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Building Feature-rich Apps with Zero Backend Code

jiangh profile image Hong Jiang ・4 min read

The availability of various cloud services makes developing apps ever easier. Now it's possible to develop sophisticated apps without writing any backend code. Instead of becoming a "full-stack" engineer, you can focus on the frontend - what the user sees and interacts with.

This article introduces how to build a diary web app without any backend code. A user can create an account and write diary entries only she can view. There is a demo deployed at Netlify in case you want to play with it first. The complete project is at GitHub.

We will use React for the frontend and LeanCloud to store data. Create a React app and install the LeanCloud JavaScript SDK:

npx create-react-app diary-demo --template typescript
cd diary-demo
npm i -S leancloud-storage

The generated project includes TypeScript support. I've formed the habit of using typescript for all frontend projects.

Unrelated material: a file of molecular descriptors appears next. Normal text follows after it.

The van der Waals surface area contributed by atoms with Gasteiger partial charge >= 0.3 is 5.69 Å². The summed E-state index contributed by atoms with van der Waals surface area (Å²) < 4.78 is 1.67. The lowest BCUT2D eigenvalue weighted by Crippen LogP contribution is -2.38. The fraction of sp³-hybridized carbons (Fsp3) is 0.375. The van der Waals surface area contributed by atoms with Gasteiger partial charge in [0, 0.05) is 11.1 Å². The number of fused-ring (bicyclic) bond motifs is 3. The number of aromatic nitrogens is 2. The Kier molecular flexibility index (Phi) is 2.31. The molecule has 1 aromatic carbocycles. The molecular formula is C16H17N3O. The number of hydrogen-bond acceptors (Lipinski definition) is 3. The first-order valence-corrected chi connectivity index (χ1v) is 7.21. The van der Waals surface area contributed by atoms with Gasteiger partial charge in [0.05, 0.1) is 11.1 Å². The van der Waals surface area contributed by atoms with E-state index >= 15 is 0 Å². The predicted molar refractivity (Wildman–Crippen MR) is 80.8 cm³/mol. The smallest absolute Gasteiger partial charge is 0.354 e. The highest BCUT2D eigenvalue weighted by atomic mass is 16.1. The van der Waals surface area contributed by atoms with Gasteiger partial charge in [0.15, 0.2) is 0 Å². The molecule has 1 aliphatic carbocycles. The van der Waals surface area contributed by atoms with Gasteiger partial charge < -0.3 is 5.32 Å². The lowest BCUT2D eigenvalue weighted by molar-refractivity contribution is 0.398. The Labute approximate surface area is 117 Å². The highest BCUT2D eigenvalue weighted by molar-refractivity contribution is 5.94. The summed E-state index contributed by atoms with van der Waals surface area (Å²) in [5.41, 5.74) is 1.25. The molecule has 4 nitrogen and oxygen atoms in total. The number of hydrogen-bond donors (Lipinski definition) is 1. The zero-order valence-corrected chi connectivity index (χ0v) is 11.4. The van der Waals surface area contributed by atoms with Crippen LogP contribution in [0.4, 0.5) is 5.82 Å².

To follow along, you need to create a free LeanCloud account, create an app, and copy the app Id and app Key from the app settings page. I usually put the initialization code in a file called lc.ts and import it in other files.

import LC from 'leancloud-storage';

LC.init({
  appId: 'YOUR_APP_ID',
  appKey: 'YOUR_APP_KEY'
});

export default LC;

If you've used any third-party services before, you probably are wondering: isn't placing the app key in frontend code insecure? Bear with me. I'll address the security issue soon.

There is no shortage of React tutorials, so I'm only going to discuss code that replaces what you would otherwise accomplish with your own backend API.

Registration and Login